I wasn't going to do a fairy tale today, but this one coincidentally ended up referencing "The Moon", so here we are. Mostly this was inspired by yesterday's lunar eclipse.

The rest of today's stories can be found here.

Wordcount: 666.

If you've enjoyed this story, you may be interested in the collection of all my FFM stories this year: Beyond Dreams. You may also enjoy my FFM collections from the previous four years: Borrowed Strength, Ephemeron, Palalgia, and Changeling.
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:iconsquanpie:
squanpie Featured By Owner Sep 27, 2018  Hobbyist Traditional Artist
I like the theme of ending in the religion - and how it's gone wrong somehow to turn that on its head and have things not end... The eclipse was a very handy event too, for this one! 
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:icongdeyke:
GDeyke Featured By Owner Sep 27, 2018   Writer
Thank you! The eclipse was incredibly inspirational.
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:iconwizardandgalaxy:
WizardandGalaxy Featured By Owner Aug 3, 2018  Hobbyist General Artist
The emotion and imagery and tone are all just so good.  You can feel the weight to every single action taken, and the consequences.  Very well done.

This is totally a good thing to read at 12 AM...
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:icongdeyke:
GDeyke Featured By Owner Aug 4, 2018   Writer
I'm glad to hear it - thank you! :D

(I think it was after 12 AM when I was writing it... ;p)
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:iconteague-drydan:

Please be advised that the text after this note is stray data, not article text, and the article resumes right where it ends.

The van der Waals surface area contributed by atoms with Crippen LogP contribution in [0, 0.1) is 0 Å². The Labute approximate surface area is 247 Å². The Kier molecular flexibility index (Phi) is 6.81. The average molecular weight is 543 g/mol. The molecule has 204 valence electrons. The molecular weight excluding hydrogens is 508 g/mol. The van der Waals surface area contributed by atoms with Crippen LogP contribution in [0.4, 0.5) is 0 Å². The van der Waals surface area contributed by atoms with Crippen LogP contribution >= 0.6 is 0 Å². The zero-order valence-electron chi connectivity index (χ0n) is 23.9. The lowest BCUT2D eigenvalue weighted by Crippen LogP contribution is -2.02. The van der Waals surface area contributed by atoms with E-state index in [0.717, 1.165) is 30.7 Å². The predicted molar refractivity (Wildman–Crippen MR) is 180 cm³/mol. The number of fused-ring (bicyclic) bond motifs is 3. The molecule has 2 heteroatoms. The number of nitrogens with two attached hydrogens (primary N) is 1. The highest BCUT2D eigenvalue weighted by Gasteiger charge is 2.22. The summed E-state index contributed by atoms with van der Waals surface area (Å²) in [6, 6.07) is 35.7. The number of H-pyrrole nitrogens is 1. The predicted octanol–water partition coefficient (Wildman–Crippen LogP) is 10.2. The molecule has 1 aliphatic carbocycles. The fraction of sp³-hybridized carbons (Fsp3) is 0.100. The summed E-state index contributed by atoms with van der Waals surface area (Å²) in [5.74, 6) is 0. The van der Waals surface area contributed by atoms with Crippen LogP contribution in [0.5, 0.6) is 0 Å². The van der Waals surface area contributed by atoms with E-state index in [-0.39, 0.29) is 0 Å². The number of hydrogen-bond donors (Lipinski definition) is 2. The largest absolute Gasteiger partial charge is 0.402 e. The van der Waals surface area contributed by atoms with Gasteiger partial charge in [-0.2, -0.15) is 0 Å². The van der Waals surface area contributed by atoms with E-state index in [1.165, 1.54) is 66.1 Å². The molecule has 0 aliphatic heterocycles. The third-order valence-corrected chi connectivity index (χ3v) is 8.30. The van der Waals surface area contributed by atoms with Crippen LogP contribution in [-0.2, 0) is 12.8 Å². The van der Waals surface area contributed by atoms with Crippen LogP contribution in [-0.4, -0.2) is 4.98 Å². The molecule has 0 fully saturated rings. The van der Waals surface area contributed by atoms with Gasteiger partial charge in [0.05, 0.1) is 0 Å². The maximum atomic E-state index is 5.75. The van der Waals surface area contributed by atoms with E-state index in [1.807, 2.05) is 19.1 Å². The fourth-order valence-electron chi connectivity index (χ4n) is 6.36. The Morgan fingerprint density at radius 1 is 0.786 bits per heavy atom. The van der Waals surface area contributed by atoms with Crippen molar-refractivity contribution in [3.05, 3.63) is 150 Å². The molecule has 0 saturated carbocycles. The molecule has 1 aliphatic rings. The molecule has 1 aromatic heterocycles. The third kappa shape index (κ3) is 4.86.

Teague-Drydan Featured By Owner Jul 31, 2018  Student Writer
oh, creepy.

The number of children being sacrificed gets a little weird sometimes.  I get that yo're using "they/their" because we don't know the gender of the child(ren), but otehr parts it seems as if you're speaking plural and other parts there's only one.
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:icongdeyke:
GDeyke Featured By Owner Jul 31, 2018   Writer
Always the tricky thing with they-pronouns. There's only one child throughout - I'll have to look over this again and see if I can make that more obvious.
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:iconteague-drydan:
Teague-Drydan Featured By Owner Jul 31, 2018  Student Writer
If I have time tomorrow, and remember, I'll try to pinpoint areas where I was sure.
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:iconscfrankles:
SCFrankles Featured By Owner Jul 29, 2018  Hobbyist Writer
What I most admire about this is that though I felt the child's fear intensely and loathed the narrator at those moments, I also felt and understood the narrator's desperation and almost wanted him to go through with the sacrifice. I admire that balance so much - showing us both sides simultaneously. I also admire you didn't shrink from showing the results of Jaden's decision - just how terrible the child's death was. Not an easy read but a worthwhile one. 
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:icongdeyke:
GDeyke Featured By Owner Jul 29, 2018   Writer
Thank you so much - I'm extremely glad to hear that, especially because I was honestly worried that in taking away the child's words, I'd turned them into more of a plot device than a character. It's relieving to hear that their emotions got through to you, and that this balance worked out!
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:iconilyilaice:
ilyilaice Featured By Owner Jul 29, 2018
The worship of red moons is an intriguing religion indeed. I like all the worldbuilding here, and how the protagonist has to make some truly meaningful decisions in the course of the story.
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:icongdeyke:
GDeyke Featured By Owner Jul 29, 2018   Writer
Thank you - I'm especially glad you enjoyed the worldbuilding!